In this blog series – How to get the most out of your RPA investment, let’s explore ways that can help you to effectively measure ROI.
How Do You Measure the ROI of RPA?
First things first, you must have a clear picture of what you are expecting to achieve with RPA- better customer experience, innovation, enhanced productivity, improved quality, reduced costs, or even compliance.
Once you have clarity on the desired outcome, the next step is to calculate the difference in effort needed to accomplish tasks, from your employees versus bots. Below are a few parameters that are useful in drawing this comparison:
- Process Execution Speed
You can start by recording the time it takes your employees to complete a particular process and compare it with the time taken by bots. This will give you a fair estimate of the time you can save to perform a task.
- Resource Versus Bot Productivity
Typically, your employees work for 8 hours a day. So, you can keep tabs on the number of transactions that your employees complete in a day versus the amount completed by bots. However, bots offer an advantage here as they can operate 24/7, thereby enhancing overall productivity.
- Output Quality
We cannot ignore the fact that humans can make errors during data entry or can miss a business rule while performing rule-based calculations. Alternatively, with bots, you can ensure data accuracy as they are trained to run business logic per the execution script.
To calculate the return, you should measure process accuracy before and after RPA deployment for a quality comparison.
Ensuring compliance with various regulatory requirements is a top priority for organizations, like yours. With RPA, you can maintain 100% compliance. And so, you must track compliance issues post-RPA deployment and compare your results with earlier records in order to calculate ROI.
- Overall Process Cost
Finally, you need to deep dive into the cost required to manage and execute a process and compare it with the overall cost involved in your RPA deployment, including the recurring costs. Try to compare and estimate ROI values for the next five years to understand how beneficial the RPA deployment will be for your organization in the coming years.
To get positive results from your RPA implementation, you need to be focused on measuring the ROI and identifying process candidates for automation. For this, it is recommended to have an in-house centre of excellence (COE) team that can perform in-depth research and help you identify the right business processes for successful RPA implementation.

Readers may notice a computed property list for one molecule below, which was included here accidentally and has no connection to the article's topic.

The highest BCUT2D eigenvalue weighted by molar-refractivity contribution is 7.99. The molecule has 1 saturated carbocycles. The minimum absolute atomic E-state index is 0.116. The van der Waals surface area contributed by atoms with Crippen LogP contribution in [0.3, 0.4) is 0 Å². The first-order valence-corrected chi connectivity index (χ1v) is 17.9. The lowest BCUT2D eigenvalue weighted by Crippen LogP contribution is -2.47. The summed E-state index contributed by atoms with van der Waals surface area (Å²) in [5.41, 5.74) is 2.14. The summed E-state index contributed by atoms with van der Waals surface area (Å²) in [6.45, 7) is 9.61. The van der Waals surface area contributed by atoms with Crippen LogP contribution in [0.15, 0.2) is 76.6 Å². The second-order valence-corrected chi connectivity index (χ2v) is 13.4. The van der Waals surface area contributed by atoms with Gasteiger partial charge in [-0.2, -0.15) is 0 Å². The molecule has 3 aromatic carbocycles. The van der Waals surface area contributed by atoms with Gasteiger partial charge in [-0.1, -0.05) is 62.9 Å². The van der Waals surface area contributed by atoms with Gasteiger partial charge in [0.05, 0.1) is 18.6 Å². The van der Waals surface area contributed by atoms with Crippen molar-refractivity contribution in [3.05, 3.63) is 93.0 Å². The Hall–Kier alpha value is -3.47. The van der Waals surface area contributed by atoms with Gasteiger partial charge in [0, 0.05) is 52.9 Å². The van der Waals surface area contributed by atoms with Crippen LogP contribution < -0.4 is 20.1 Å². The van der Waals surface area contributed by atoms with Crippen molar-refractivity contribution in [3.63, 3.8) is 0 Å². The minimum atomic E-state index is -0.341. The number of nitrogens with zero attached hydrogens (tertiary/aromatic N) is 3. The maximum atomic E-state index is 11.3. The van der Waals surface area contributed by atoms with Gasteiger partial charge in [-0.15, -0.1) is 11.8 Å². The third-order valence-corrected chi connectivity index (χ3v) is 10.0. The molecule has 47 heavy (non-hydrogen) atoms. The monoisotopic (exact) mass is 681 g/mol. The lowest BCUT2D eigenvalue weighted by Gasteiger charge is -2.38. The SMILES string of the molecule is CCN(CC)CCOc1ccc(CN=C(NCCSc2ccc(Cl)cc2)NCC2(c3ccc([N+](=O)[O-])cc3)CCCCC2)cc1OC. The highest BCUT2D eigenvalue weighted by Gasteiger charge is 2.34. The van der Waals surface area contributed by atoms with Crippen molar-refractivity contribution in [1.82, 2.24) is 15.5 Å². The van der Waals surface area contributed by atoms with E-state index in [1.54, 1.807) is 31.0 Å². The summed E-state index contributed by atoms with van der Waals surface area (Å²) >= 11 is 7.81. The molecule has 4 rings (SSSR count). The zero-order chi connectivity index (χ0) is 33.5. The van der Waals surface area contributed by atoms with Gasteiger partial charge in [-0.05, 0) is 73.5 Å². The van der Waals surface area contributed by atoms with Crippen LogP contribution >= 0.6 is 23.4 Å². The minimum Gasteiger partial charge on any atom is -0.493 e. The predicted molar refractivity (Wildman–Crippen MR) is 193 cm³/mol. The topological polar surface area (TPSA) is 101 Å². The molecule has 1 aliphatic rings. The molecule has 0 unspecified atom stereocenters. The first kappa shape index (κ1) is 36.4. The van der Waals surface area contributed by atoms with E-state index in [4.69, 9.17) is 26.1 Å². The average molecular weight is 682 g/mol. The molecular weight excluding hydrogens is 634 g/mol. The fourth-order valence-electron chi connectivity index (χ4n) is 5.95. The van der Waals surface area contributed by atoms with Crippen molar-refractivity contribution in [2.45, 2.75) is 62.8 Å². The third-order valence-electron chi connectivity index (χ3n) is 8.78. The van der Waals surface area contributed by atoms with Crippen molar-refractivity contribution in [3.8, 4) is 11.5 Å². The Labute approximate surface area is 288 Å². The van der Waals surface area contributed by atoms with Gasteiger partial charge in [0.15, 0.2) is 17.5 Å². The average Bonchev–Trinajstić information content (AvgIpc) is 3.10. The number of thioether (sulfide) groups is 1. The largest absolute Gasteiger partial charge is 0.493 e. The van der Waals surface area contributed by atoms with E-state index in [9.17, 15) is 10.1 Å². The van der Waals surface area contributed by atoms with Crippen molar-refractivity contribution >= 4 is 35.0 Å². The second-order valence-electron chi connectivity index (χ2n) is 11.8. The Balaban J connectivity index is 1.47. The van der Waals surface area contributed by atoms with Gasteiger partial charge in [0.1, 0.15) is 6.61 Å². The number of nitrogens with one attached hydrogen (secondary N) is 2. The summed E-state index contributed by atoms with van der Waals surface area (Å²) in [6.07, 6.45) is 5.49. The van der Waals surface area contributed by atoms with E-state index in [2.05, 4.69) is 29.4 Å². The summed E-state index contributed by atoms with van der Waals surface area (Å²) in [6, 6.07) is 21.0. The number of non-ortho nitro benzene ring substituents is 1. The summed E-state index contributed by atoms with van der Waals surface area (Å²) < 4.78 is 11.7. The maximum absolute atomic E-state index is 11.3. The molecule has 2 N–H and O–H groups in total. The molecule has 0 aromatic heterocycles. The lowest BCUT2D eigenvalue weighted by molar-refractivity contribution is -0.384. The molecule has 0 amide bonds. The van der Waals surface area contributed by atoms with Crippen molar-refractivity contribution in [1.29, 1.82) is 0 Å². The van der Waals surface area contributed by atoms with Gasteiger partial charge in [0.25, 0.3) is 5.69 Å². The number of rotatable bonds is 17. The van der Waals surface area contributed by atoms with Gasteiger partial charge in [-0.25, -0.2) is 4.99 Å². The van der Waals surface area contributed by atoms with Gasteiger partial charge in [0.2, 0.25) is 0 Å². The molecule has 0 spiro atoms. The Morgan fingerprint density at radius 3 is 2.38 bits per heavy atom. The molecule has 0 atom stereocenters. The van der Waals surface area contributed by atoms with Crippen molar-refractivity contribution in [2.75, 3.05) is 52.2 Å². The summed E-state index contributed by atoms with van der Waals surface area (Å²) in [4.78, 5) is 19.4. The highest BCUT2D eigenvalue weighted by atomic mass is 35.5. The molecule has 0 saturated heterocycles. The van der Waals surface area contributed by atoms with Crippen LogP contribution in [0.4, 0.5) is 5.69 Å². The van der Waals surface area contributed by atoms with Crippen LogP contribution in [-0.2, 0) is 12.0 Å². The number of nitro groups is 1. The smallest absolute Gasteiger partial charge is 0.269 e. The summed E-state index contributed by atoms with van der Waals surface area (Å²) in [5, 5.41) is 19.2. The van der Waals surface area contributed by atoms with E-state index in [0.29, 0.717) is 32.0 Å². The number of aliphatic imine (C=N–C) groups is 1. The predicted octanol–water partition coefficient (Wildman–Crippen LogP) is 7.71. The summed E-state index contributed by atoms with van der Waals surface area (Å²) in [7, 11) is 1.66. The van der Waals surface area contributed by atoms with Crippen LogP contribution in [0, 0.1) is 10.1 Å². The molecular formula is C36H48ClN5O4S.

In my next blog, I will share how a COE team can guide you throughout the RPA implementation process and ensure that you get the most out of your investment.
When we were chalking out business plans in the board rooms, COVID-19 struck, affecting businesses globally and disrupting manual or partially automated processes. By now, we have learned to live with the pandemic around us. We’ve embraced the new normal of remote working. But are we as effective as before? Are manual processes hurting our business operations and customer service?
Thanks to technologies like robotic process automation (RPA) that came to our rescue during these testing times when survival meant the rapid adoption of digital. Automation of routine, mundane, and template-based processes with bots acted as a quick-fix in enabling smooth remote operations and maintaining business continuity.
RPA: A savior for businesses
RPA has made it easier for organizations to go digital and deliver uninterrupted services without compromising their speed and quality. Bots can work round the clock tirelessly and accurately, freeing up our valuable resources to take charge and talk strategy.
Further, RPA is enhancing business resilience by:
- automating back-office activities
- auto-generating responses to customer queries
- reducing dependency on individual employees
- scaling operations based on varying supply chain demands
- and more
Let’s take a look at three industry-specific use cases where RPA is helping organizations survive and thrive in the new normal.
- Faster loan disbursement
Financial institutions are leveraging bots to automate their loan qualification and validation processes, making disbursements more efficient. This is also helping them streamline their inbound loan processing and existing underwriting approvals.
- Streamlined employee health screening
Government agencies and private organizations alike are deploying bots to send out periodic surveys through multiple channels with questions about their employees’ health and travel history, among others. Based on the responses, the bot creates a risk score to assess whether a person is fit to physically attend the office or not.
- Intelligent resource allocation
Hospitals are setting up bots to maintain a log with details about healthcare workers who are in good health, need quarantine, or have been exposed to or infected with COVID-19. This helps them allocate resources efficiently and ensure timely support for both the medical staff as well as the patients.
This is just a glimpse of how RPA has been enabling a secure, touchless environment to help businesses stay afloat through this crisis. RPA is the clear choice for organizations to stay current and gear up for the digital-only world.